Mission and Money Clash in Nonprofit Hospitals’ Venture Capital Ambitions

Cone Health, a small not-for-profit health care network in North Carolina, spent several years developing a smartphone-based system called Wellsmith to help people manage their diabetes. But after investing $12 million, the network disclosed last year it was shutting down the company even though initial results were promising, with users losing weight and recording lower blood sugar levels.

The reason did not have to do with the program’s potential benefit to Cone’s patients, but rather the harm to its bottom line. Although Cone executives had banked on selling or licensing Wellsmith, Cone concluded that too many competing products had crowded the digital health marketplace to make a dent.

“They did us a tremendous favor in funding us, but the one thing we needed them to be was a customer and they couldn’t figure out how to do it,” said Jeanne Teshler, an Austin, Texas-based entrepreneur who developed Wellsmith and was its CEO.

Austin, Texas, entrepreneur Jeanne Teshler worked with a North Carolina health system to develop a digital tool to help people manage their Type 2 diabetes. Even though initial results were promising, the health system shut down the operation. (Joye Qualls Photography)

Eager to find new sources of revenue, hospital systems of all sizes have been experimenting as venture capitalists for health care startups, a role that until recent years only a dozen or so giant hospital systems engaged in. Health system officials assert many of these investments are dually beneficial to their nonprofit missions, providing extra income and better care through new medical devices, software and other innovations, including ones their hospitals use.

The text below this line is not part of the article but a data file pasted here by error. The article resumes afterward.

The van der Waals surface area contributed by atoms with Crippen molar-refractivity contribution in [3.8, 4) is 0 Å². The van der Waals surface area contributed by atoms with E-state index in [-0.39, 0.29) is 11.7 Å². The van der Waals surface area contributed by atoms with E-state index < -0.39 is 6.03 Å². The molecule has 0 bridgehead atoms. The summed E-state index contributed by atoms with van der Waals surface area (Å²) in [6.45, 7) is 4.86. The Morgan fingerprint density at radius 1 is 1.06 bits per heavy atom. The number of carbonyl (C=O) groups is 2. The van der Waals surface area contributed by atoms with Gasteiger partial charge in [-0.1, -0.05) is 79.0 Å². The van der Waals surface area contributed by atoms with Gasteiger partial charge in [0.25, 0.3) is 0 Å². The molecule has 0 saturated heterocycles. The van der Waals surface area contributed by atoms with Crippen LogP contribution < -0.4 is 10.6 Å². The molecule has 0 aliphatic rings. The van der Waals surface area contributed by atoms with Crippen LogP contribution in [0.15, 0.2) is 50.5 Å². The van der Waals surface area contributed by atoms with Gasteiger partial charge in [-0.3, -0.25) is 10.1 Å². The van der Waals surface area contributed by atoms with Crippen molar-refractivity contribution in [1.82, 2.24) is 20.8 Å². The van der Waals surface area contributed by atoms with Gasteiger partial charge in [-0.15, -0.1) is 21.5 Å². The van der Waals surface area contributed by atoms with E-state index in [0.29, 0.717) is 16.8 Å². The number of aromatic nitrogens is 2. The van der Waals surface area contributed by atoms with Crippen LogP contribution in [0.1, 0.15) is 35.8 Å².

But the gamble at times has been harder to pull off than expected. Health systems have gotten rattled by long-term investments when their hospitals hit a budgetary bump or underwent a corporate reorganization. Some health system executives have belatedly discovered a project they underwrote was not as distinctive as they had thought. Certain devices or apps sponsored by hospital systems have failed to be embraced by their own clinicians, out of either skepticism or habit.

“Even the best health care investors can’t reliably get their health systems to adopt technologies or new innovations,” said James Stanford, managing director and co-founder of Fitzroy Health, a health care investment company.

Some systems have found the business case for using their own innovations is weaker than anticipated. Wellsmith, for instance, was premised on a shift in insurance payments from a fee for each service to reimbursements that would reward Cone for keeping patients healthy. That change did not come as fast as hoped.

“The financial models are so much based on how many patients you see, how many procedures you do,” said Dr. Jim Weinstein, who championed a health initiative similar to Cone’s when he was CEO of the Dartmouth-Hitchcock health system in New Hampshire. “It makes it hard to run a business that is financially successful if you’re altruistic.”

Though their tax-exempt status is predicated on charitable efforts, nonprofit health systems rarely put humanitarian goals first when selecting investments, even when sitting on portfolios worth hundreds of millions of dollars or more, according to a KHN analysis of IRS filings. Together, nonprofit hospital systems held more than $283 billion in stocks, hedge funds, private equity, venture funds and other investment assets in 2019, the analysis found. Of that, nonprofit hospitals classified only $19 billion, or 7%, of their total investments as principally devoted to their nonprofit missions rather than producing income, the KHN analysis found.